How Normal Hearing Functions:
The outer ear is made up of the outside part of the ear that you can see: the pinna and the ear canal. The outer ear collects sound waves from the environment and sends them down the ear canal to the eardrum (#1).
The middle ear is made up of the eardrum and three tiny connected bones (ossicles). These bones are called the malleus, incus and stapes. When sound waves travel through the canal to the eardrum , they cause the eardrum to vibrate (#2). This vibration sets the three tiny bones into motion. (#3, #4, #5). The inner ear is made up of the snail-shaped cochlea and hearing (auditory) nerve (#10 & #11). The motion of the middle ear bones causes fluid in the cochlea to move, which in turn sets the tiny hair cells inside the cochlea into motion. These hair cells convert this movement into electrical impulses. The electrical impulses travel to the hearing nerve, where they are processed in the brain and interpreted as sound.
The Outer Ear:
The outside portion of the ear that is visible is called the pinna, or auricle. The pinna funnels sounds towards our ear canal and provides a natural volume increase where we perceive many consonant sounds of speech. Our ear canal, also known as the external auditory meatus, is lined with only a few layers of skin and fine hairs which allow for some protection against small airborne foreign objects. Wax, or cerumen, accumulates in the ear canal and serves as a protective barrier to the skin from bacteria and moisture. Ear wax is natural and serves a purpose, unless it completely blocks the ear canal. An over production of ear wax can be maintained by using a type of oil specifically designed to soften the cerumen and allow it to drain out of the ear canal on its own. Occasionally a visit to your physician is necessary to remove any wax that has caused complete blockage of the ear canal.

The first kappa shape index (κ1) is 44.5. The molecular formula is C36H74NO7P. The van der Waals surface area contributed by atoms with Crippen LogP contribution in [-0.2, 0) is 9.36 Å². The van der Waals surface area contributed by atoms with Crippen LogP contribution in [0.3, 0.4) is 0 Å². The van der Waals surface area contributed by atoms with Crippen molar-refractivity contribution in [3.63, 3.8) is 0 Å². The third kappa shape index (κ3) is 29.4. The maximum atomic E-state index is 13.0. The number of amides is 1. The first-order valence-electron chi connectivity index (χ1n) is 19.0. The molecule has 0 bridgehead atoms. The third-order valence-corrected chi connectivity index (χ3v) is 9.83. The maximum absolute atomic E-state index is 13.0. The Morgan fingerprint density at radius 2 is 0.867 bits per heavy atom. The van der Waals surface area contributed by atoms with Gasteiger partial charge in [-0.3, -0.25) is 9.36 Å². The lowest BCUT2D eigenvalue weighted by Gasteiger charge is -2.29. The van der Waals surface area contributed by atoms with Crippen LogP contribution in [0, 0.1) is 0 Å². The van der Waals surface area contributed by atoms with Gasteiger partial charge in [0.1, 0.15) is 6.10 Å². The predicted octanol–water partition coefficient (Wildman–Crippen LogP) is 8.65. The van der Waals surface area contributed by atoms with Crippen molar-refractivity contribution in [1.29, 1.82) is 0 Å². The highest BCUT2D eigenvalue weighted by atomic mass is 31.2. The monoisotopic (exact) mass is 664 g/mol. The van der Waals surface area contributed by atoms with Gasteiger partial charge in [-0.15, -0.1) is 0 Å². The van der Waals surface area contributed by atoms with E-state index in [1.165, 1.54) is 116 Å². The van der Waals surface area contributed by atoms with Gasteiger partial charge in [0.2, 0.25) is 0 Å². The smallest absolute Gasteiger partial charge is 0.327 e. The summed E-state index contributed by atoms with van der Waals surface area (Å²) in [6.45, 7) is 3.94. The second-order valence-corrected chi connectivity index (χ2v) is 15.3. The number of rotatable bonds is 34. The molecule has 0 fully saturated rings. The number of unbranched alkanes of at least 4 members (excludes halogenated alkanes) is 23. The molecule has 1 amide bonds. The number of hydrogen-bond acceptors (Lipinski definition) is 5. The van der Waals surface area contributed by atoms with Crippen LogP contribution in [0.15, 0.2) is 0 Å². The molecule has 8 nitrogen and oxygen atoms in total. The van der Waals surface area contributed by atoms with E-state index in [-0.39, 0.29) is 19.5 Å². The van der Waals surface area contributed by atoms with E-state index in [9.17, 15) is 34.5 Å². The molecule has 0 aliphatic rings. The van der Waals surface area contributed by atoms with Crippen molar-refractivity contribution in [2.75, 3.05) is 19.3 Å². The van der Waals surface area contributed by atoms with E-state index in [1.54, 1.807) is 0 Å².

The Middle Ear:
The tympanic membrane, most commonly known as the eardrum, is the barrier of skin between the outer and middle ear. Although a very thin membrane, the eardrum is made up of three layers to increase its strength. There are three tiny bones, referred to as the ossicles, in the middle ear which is located directly behind the tympanic membrane. These three bones form a connected chain in the middle ear. One of the bones is embedded in the innermost layer of the tympanic membrane, and the third bone is connected to a membranous window of the inner ear. The ossicles take mechanical vibrations received at the tympanic membrane into the inner ear. The Eustachian tube is the middle ear’s air pressure equalizing system. The middle ear is encased in bone and does not associate with outside air except through the Eustachian tube. The Eustachian tube is normally closed, but can be involuntarily opened by swallowing, yawning or chewing. It can also be intentionally opened to equalize pressure in the ears, such as when flying in an airplane. When this happens, you might hear a soft popping sound.
The Inner Ear:
Our inner ear has two parts: semicircular canals and the cochlea. The semicircular canals do not contribute to hearing, but assist in maintaining balance as we move. The hearing organ of the inner ear is called the cochlea. The cochlea is a fluid-filled structure that looks like a snail. The cochlea changes the mechanical vibrations from the tympanic membrane and the middle ear bones into electrical impulses. Sensory cells, called hair cells, bend in the cochlea as the fluid is disrupted by the mechanical vibrations. This bending of the hair cells causes electrical signals to be sent from the cochlea to the brain by way of the the auditory nerve. The cochlea is arranged by frequency, much like a piano, and encodes sounds from 20Hz (low pitch) to 20,000Hz (high pitch) in humans.